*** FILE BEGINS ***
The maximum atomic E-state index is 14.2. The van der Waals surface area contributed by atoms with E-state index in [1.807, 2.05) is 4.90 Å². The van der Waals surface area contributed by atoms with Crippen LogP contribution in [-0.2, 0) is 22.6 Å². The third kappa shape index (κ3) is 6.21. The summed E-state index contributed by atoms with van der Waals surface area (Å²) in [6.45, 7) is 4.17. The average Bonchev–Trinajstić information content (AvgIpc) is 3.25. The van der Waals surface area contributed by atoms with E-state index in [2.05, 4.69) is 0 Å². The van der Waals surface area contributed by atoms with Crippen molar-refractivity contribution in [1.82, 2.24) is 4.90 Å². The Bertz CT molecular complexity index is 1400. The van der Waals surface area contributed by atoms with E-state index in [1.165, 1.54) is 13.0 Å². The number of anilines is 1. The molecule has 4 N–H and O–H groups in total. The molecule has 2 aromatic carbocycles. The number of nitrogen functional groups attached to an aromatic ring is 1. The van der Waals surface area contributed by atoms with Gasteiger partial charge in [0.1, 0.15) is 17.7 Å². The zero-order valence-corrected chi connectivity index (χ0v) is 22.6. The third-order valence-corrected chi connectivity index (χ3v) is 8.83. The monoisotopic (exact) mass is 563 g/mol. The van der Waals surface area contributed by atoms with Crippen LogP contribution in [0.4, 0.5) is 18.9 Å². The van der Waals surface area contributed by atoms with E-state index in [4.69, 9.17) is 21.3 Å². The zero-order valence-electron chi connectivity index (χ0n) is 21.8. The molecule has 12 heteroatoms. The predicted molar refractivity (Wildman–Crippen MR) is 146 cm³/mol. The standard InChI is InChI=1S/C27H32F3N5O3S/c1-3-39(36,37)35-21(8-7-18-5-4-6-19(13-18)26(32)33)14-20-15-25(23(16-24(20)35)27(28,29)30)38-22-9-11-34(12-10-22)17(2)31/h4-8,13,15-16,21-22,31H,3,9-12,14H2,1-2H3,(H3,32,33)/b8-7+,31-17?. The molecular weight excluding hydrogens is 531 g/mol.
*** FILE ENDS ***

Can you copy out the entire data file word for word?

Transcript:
The maximum atomic E-state index is 14.2. The van der Waals surface area contributed by atoms with E-state index in [1.807, 2.05) is 4.90 Å². The van der Waals surface area contributed by atoms with Crippen LogP contribution in [-0.2, 0) is 22.6 Å². The third kappa shape index (κ3) is 6.21. The summed E-state index contributed by atoms with van der Waals surface area (Å²) in [6.45, 7) is 4.17. The average Bonchev–Trinajstić information content (AvgIpc) is 3.25. The van der Waals surface area contributed by atoms with E-state index in [2.05, 4.69) is 0 Å². The van der Waals surface area contributed by atoms with Crippen molar-refractivity contribution in [1.82, 2.24) is 4.90 Å². The Bertz CT molecular complexity index is 1400. The van der Waals surface area contributed by atoms with E-state index in [1.165, 1.54) is 13.0 Å². The number of anilines is 1. The molecule has 4 N–H and O–H groups in total. The molecule has 2 aromatic carbocycles. The number of nitrogen functional groups attached to an aromatic ring is 1. The van der Waals surface area contributed by atoms with Gasteiger partial charge in [0.1, 0.15) is 17.7 Å². The zero-order valence-corrected chi connectivity index (χ0v) is 22.6. The third-order valence-corrected chi connectivity index (χ3v) is 8.83. The monoisotopic (exact) mass is 563 g/mol. The van der Waals surface area contributed by atoms with Crippen LogP contribution in [0.4, 0.5) is 18.9 Å². The van der Waals surface area contributed by atoms with E-state index in [4.69, 9.17) is 21.3 Å². The zero-order valence-electron chi connectivity index (χ0n) is 21.8. The molecule has 12 heteroatoms. The predicted molar refractivity (Wildman–Crippen MR) is 146 cm³/mol. The standard InChI is InChI=1S/C27H32F3N5O3S/c1-3-39(36,37)35-21(8-7-18-5-4-6-19(13-18)26(32)33)14-20-15-25(23(16-24(20)35)27(28,29)30)38-22-9-11-34(12-10-22)17(2)31/h4-8,13,15-16,21-22,31H,3,9-12,14H2,1-2H3,(H3,32,33)/b8-7+,31-17?. The molecular weight excluding hydrogens is 531 g/mol.